|The impact of chronic pain on sleep can be described as a vicious cycle, with mutual deleterious influences causing an increase in pain and disrupted sleep.|
|The role of the clinician is to identify orofacial pain patients complaining of poor sleep and refer them to a sleep laboratory for further evaluation of a suspected sleep disorder.|
|Sleep hygiene advice and cognitive behavioral treatments or medications may help restore sleep quality.|
|Pain and sleep management need to be customized to each patient based on his or her psychosocial and medical histories.|
Approximately one-third of patients with temporomandibular disorders (TMDs) or other conditions manifesting orofacial pain report poor sleep quality or an unrefreshed feeling on awakening. The impact of chronic pain on sleep can be described as a vicious cycle, with mutual deleterious influences between pain and disrupted sleep. A few quantitative sleep variables (eg, total sleep time, slow-wave sleep, sleep stage duration, presence of breathing events, and periodic limb movements [PLMs]) characterize the pain-related disruption of sleep. The role of the clinician is to identify patients complaining of poor sleep and, after excluding the role of concomitant musculoskeletal or neuropathic pain or comorbid conditions (eg, complaints related to fatigue, depression, anxiety, and poor sleep), refer the patients to a sleep laboratory when a sleep disorder is suspected, such as insomnia (ICD-10 G47.0; ICD-9 780.52), sleep apnea (ICD-10 G47.3; ICD-9 780.57), or PLM (ICD-10 G47.61; ICD-9 327.51), according to The International Classification of Diseases, Tenth (ICD-10) and Ninth (ICD-9) Editions. The aim of this chapter is to provide a critical overview of the current understanding of pain and sleep interactions and to discuss evidence-based and empirical knowledge to help clinicians recognize, diagnose, and manage poor sleep where indicated in patients with chronic orofacial pain conditions.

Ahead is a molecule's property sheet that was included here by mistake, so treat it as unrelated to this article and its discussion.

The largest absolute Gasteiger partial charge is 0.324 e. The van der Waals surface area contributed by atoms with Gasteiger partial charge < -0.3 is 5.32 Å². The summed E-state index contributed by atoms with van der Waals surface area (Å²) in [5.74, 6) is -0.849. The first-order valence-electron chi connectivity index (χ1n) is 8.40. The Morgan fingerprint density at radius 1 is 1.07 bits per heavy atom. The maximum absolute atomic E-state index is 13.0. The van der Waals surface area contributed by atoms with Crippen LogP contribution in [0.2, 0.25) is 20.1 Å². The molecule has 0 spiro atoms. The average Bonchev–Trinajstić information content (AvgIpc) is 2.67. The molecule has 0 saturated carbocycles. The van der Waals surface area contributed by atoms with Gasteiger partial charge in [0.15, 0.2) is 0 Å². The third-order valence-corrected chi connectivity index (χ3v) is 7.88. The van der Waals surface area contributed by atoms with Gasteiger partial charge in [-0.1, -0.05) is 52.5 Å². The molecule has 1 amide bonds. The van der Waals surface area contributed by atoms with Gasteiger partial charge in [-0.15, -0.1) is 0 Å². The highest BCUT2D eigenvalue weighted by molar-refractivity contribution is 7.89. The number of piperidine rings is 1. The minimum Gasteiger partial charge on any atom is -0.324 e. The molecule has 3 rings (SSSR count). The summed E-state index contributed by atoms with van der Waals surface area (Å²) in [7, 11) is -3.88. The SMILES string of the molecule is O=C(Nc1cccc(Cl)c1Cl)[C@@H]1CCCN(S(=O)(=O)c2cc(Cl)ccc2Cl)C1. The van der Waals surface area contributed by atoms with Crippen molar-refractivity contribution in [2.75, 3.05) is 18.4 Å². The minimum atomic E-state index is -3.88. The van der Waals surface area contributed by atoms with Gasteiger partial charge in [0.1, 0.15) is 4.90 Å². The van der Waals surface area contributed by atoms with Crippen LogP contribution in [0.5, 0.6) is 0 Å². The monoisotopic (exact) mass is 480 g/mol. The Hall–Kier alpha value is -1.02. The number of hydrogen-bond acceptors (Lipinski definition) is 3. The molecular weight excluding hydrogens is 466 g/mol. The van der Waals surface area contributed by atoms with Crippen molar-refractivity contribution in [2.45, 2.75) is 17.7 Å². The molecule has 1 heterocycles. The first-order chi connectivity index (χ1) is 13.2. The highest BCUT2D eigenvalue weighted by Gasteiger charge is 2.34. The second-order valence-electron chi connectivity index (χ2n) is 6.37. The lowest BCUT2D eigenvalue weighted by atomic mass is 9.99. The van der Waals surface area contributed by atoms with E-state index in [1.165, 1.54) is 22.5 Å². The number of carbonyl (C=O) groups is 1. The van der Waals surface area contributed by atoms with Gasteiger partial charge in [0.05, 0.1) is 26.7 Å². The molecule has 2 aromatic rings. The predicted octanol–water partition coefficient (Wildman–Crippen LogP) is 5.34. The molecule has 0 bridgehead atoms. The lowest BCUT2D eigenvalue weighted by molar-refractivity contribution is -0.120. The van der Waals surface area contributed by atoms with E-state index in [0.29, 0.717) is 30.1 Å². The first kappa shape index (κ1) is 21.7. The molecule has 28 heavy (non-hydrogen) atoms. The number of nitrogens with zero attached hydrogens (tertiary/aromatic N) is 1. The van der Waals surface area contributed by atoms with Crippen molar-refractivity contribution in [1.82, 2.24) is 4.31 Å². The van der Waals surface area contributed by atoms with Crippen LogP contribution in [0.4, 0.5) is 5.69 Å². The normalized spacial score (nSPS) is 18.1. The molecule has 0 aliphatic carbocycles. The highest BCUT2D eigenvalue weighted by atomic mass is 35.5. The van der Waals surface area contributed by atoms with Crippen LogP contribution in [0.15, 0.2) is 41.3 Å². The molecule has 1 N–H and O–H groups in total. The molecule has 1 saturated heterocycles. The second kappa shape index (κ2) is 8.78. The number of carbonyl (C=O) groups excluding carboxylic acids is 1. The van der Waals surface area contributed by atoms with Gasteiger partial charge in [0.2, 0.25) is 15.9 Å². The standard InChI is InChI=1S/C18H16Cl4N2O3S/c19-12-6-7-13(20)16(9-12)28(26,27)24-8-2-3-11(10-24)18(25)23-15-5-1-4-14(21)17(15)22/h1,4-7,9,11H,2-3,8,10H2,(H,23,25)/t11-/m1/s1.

Sleep is a natural physiologic activity essential for good quality of life and indeed species survival. Animals totally deprived from sleep become sick from infection or organic dysfunctions within a few weeks. Sleep is vital for recovery from fatigue and for memory consolidation, tissue repair, and brain function at cellular and brain network levels. Its duration is variable from individual to individual. Most adult humans sleep between 6 and 9 hours a night; below or above this range, humans tend to report more pain.1,2 Teenagers tend to have an irregular circadian sleep (ICD-10 G47.23; ICD-9 327.33) schedule that may predispose them to some pains. Without enough sleep, humans tend to be less functional and tend to report cognitive problems, mood alterations, immune dysfunction, and somatic pain–related complaints within 3 to 4 days.3,4
Sleep and wakefulness are under the regulation of a circadian process lasting approximately 24 hours. Typically, sleep and wake cycles are regulated by an oscillatory behavior at the level of the hypothalamus suprachiasmatic nucleus in the higher regions of the central nervous system (CNS). Human sleep and wake rhythms are tuned by the sun and moon (ie, 24-hour light/ dark cycle) but also by external cues, such as sounds.5,6 The importance of understanding circadian rhythm is that pain patients may have circadian phase mismatch, which could explain their symptoms. A person who goes to sleep later every night may have a hard time waking up early; this sleep cycle is called circadian phase delayed (ICD-10 G47.21; ICD-9 327.31). A person who goes to sleep earlier every day may wake up earlier; this sleep cycle is called circadian phase advanced (ICD-10 G47.22; ICD-9 327.32).2,7
Sleep is divided into rapid eye movement (REM) and non-REM (NREM). During a typical night, there are four to five NREM to REM cycles, termed the ultradian rhythm cycle, in contrast to the 24-hour circadian cycle that is under the moon and sun time schedule. NREM sleep is further divided into light sleep (stages N1 and N2) and deep sleep (N3, formerly called stages 3 and 4, which is dominated by slow-wave brain activity) (Fig 11-1). REM sleep is a stage that is often called paradoxical sleep, because the CNS and the autonomic nervous system are highly active but all skeletal muscles are in a hypotonic state, as if the body were paralyzed.5